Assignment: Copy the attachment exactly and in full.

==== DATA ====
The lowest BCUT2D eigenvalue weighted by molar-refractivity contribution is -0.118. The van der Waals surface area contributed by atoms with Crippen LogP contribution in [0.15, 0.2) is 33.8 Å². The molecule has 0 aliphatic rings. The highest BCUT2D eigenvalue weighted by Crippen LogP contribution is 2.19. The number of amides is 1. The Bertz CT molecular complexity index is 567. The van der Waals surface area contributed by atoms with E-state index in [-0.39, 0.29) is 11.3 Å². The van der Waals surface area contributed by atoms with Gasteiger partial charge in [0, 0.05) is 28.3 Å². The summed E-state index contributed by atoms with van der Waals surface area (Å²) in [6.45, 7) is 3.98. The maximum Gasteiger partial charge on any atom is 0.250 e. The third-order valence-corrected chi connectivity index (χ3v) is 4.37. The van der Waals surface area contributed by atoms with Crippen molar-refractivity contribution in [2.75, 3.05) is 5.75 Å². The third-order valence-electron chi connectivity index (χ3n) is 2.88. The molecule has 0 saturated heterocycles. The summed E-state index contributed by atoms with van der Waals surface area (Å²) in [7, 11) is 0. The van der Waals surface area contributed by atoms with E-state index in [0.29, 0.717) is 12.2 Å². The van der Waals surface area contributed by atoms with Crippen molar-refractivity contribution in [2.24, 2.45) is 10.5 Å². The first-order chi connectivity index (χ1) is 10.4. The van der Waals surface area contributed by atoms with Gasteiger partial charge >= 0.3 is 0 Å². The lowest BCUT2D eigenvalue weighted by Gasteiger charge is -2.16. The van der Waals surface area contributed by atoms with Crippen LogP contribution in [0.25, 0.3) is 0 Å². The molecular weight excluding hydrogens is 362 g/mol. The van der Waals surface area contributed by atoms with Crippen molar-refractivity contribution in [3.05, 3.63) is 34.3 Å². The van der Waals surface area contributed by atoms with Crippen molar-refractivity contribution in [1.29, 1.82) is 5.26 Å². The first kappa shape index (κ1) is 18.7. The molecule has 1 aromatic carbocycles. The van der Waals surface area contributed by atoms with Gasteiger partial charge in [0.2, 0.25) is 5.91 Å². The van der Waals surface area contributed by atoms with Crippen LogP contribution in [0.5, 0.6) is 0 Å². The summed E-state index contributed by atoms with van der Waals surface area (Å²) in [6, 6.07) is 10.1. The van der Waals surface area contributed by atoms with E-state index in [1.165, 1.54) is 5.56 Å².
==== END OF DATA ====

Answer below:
The lowest BCUT2D eigenvalue weighted by molar-refractivity contribution is -0.118. The van der Waals surface area contributed by atoms with Crippen LogP contribution in [0.15, 0.2) is 33.8 Å². The molecule has 0 aliphatic rings. The highest BCUT2D eigenvalue weighted by Crippen LogP contribution is 2.19. The number of amides is 1. The Bertz CT molecular complexity index is 567. The van der Waals surface area contributed by atoms with E-state index in [-0.39, 0.29) is 11.3 Å². The van der Waals surface area contributed by atoms with Gasteiger partial charge in [0, 0.05) is 28.3 Å². The summed E-state index contributed by atoms with van der Waals surface area (Å²) in [6.45, 7) is 3.98. The maximum Gasteiger partial charge on any atom is 0.250 e. The third-order valence-corrected chi connectivity index (χ3v) is 4.37. The van der Waals surface area contributed by atoms with Crippen molar-refractivity contribution in [2.75, 3.05) is 5.75 Å². The third-order valence-electron chi connectivity index (χ3n) is 2.88. The molecule has 0 saturated heterocycles. The summed E-state index contributed by atoms with van der Waals surface area (Å²) in [7, 11) is 0. The van der Waals surface area contributed by atoms with E-state index in [0.29, 0.717) is 12.2 Å². The van der Waals surface area contributed by atoms with Crippen molar-refractivity contribution in [2.24, 2.45) is 10.5 Å². The first-order chi connectivity index (χ1) is 10.4. The van der Waals surface area contributed by atoms with Gasteiger partial charge >= 0.3 is 0 Å². The lowest BCUT2D eigenvalue weighted by Gasteiger charge is -2.16. The van der Waals surface area contributed by atoms with Crippen LogP contribution in [0.25, 0.3) is 0 Å². The molecular weight excluding hydrogens is 362 g/mol. The van der Waals surface area contributed by atoms with Crippen molar-refractivity contribution in [3.05, 3.63) is 34.3 Å². The van der Waals surface area contributed by atoms with Crippen molar-refractivity contribution in [1.29, 1.82) is 5.26 Å². The first kappa shape index (κ1) is 18.7. The molecule has 1 aromatic carbocycles. The van der Waals surface area contributed by atoms with Gasteiger partial charge in [0.2, 0.25) is 5.91 Å². The van der Waals surface area contributed by atoms with Crippen LogP contribution in [0.5, 0.6) is 0 Å². The summed E-state index contributed by atoms with van der Waals surface area (Å²) in [6, 6.07) is 10.1. The van der Waals surface area contributed by atoms with E-state index in [1.165, 1.54) is 5.56 Å².